So, if you have not been paying any attention at all since Brian Kelly was hired, or since Jimmy and Golden declared for the NFL draft, or since the last time I posted a deranged Facebook note (and I suspect that the people who have not been paying attention to any of this are the same people who are unclear about what it means to say that Notre Dame’s defense will be switching from a 4-3 to a 3-4 this season)…here are a few important updates of which you should be aware:

My Least Favorite Person In All Of College Football resigned. And then un-resigned.

You may be shocked to realize that this person has never played a down of football for the Irish and also does not reside in the state of California (or rather, Washington, as we will discuss in a moment). No, my least favorite person in college football is, in fact, the walking pinnacle of un-Popeliness himself: Coach Urban MCMXCIX.

(…and he parties like it, too.)

I find this most distressing, mostly because I can no longer express my utter distaste and unfounded loathing for this conniving little slop bucket with quite as much zeal as before. I mean, it’s one thing to rail against a smarmy little sunshine-dwelling, recruit-stealing championship-winner whose players have a complete disregard for other people’s eyeballs…but there’s just something wildly indelicate about insulting a man who has just realized that he doesn’t know his family and is on the verge of cardiac arrest because his entire life for the last twenty years has consisted of yelling at out-of-breath twenty-one-year-olds who are simultaneously trying to decipher the significance of "Ace Right z-Dig x-Shallow Bananaberry Split London Bridge on-one on-one" and recall the last name of the girl whose phone number somehow ended up scrawled across their right forearm this morning.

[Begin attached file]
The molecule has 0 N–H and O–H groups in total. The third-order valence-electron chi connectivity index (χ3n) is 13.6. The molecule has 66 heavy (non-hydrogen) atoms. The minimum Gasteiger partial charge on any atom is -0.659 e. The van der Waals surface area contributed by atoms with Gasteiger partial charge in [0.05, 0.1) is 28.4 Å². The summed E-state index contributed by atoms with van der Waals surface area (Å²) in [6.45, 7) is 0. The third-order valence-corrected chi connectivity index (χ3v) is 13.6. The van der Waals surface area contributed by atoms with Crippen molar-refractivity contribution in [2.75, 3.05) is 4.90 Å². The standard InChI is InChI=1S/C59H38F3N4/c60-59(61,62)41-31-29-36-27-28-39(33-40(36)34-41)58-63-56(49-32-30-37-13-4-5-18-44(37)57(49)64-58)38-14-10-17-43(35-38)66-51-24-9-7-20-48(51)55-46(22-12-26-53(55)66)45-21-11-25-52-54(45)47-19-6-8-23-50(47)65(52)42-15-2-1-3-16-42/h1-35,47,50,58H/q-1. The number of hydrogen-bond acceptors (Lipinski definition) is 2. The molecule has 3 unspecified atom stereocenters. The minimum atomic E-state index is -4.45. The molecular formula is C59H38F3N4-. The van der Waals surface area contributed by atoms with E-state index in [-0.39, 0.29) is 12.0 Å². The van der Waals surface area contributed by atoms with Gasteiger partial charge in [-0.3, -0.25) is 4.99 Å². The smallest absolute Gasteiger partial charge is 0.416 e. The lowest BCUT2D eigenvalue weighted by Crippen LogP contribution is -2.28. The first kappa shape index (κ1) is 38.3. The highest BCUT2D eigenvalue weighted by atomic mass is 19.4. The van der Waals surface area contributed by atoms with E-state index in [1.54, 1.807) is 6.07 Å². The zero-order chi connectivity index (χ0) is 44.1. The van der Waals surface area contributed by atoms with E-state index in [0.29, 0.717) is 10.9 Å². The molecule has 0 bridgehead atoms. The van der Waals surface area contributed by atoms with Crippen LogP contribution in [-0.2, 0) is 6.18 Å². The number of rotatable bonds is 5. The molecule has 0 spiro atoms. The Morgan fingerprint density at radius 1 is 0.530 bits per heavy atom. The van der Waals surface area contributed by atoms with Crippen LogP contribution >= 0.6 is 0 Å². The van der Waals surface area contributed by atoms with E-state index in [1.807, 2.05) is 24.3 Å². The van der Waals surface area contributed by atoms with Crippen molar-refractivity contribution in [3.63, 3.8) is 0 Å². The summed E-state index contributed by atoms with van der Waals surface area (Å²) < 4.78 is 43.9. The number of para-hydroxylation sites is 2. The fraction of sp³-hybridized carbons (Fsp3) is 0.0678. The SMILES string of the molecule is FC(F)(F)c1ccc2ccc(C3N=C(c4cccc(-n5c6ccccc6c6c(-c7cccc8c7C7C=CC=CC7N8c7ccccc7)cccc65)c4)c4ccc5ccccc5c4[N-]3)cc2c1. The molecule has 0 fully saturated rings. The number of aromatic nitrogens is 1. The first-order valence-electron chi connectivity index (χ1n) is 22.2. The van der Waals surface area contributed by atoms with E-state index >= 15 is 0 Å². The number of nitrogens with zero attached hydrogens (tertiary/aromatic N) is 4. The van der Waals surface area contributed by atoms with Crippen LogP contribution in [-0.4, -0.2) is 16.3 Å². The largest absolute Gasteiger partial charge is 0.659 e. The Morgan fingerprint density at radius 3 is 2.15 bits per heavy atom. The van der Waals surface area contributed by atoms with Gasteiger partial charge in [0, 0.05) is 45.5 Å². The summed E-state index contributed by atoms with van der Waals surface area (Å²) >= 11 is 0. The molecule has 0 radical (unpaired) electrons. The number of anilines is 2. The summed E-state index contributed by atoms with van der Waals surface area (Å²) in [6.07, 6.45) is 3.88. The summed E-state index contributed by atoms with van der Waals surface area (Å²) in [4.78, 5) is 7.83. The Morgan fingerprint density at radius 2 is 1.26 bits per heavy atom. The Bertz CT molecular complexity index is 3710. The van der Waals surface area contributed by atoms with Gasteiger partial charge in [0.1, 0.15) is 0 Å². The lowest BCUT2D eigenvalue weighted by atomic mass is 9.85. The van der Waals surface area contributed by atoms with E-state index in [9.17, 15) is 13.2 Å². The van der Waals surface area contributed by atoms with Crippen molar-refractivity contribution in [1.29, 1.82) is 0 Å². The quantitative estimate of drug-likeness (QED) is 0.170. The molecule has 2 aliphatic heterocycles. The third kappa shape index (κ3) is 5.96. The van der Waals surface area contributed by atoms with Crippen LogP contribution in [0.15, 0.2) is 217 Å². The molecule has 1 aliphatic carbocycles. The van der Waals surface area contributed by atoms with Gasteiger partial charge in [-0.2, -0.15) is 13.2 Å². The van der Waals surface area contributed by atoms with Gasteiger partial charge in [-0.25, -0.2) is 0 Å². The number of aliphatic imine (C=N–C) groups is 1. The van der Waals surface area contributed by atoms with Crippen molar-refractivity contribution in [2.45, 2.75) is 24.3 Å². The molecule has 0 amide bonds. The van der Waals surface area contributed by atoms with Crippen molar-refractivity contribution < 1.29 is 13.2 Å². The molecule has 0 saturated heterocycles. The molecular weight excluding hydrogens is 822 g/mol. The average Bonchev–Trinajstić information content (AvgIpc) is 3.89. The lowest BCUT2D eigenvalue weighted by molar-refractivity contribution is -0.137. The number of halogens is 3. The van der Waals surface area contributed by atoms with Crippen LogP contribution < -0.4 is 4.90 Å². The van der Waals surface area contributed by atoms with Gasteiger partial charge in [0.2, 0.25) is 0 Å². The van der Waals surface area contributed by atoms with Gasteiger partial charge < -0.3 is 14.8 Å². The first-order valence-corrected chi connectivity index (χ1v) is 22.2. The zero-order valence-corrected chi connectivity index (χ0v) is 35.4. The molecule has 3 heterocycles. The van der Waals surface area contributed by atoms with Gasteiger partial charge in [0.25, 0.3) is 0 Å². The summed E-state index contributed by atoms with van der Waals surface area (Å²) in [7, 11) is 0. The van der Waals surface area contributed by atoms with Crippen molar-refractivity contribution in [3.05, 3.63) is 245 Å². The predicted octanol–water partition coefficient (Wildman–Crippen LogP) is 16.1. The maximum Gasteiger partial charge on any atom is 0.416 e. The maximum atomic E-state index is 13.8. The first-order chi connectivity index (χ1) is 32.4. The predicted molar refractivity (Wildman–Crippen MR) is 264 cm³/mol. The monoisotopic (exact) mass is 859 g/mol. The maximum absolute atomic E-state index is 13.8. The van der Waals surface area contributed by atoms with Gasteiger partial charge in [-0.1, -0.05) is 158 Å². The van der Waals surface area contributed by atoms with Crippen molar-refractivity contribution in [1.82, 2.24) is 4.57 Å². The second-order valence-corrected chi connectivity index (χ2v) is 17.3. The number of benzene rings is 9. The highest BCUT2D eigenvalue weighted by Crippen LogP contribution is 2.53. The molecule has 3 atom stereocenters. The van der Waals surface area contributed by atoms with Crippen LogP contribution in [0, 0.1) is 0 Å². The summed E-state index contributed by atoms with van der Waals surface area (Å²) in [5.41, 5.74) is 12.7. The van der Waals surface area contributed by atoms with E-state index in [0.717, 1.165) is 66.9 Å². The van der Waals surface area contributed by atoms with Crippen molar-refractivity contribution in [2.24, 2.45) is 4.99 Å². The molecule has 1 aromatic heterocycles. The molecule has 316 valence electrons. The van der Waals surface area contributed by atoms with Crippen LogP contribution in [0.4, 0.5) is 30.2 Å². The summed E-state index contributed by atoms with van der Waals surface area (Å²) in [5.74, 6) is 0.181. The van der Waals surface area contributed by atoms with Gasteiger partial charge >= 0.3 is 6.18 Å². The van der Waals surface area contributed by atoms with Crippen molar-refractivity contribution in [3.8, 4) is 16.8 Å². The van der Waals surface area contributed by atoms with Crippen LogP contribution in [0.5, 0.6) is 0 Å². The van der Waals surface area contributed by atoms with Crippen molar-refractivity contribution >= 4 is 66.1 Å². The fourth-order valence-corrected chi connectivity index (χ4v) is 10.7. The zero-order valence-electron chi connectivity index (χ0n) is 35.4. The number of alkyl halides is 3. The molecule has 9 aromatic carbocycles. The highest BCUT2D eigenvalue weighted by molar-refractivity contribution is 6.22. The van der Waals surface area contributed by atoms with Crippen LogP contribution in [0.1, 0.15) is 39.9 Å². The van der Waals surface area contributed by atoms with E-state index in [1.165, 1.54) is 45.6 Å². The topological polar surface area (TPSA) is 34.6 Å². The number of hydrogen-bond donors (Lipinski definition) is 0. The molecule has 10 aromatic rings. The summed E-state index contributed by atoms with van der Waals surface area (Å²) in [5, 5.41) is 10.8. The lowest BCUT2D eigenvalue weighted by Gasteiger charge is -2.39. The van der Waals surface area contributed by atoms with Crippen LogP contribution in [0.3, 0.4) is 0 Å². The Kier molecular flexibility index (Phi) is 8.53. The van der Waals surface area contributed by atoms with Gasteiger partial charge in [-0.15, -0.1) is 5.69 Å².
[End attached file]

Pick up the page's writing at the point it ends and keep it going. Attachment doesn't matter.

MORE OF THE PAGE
I mean…it just doesn’t seem sporting.

Unless, of course, Meyer really is the kind of fargin’ icehole that anyone with morals / a conscience / a human soul that hasn’t been sold to the devil always suspected him to be.

Shortly after stepping down from the head coaching position at Florida, he decided to change his resignation to an “indefinite leave of absence,” which is so indefinite that he “expects to be on the sidelines for the 2010 season,” at least according to this article from ESPN.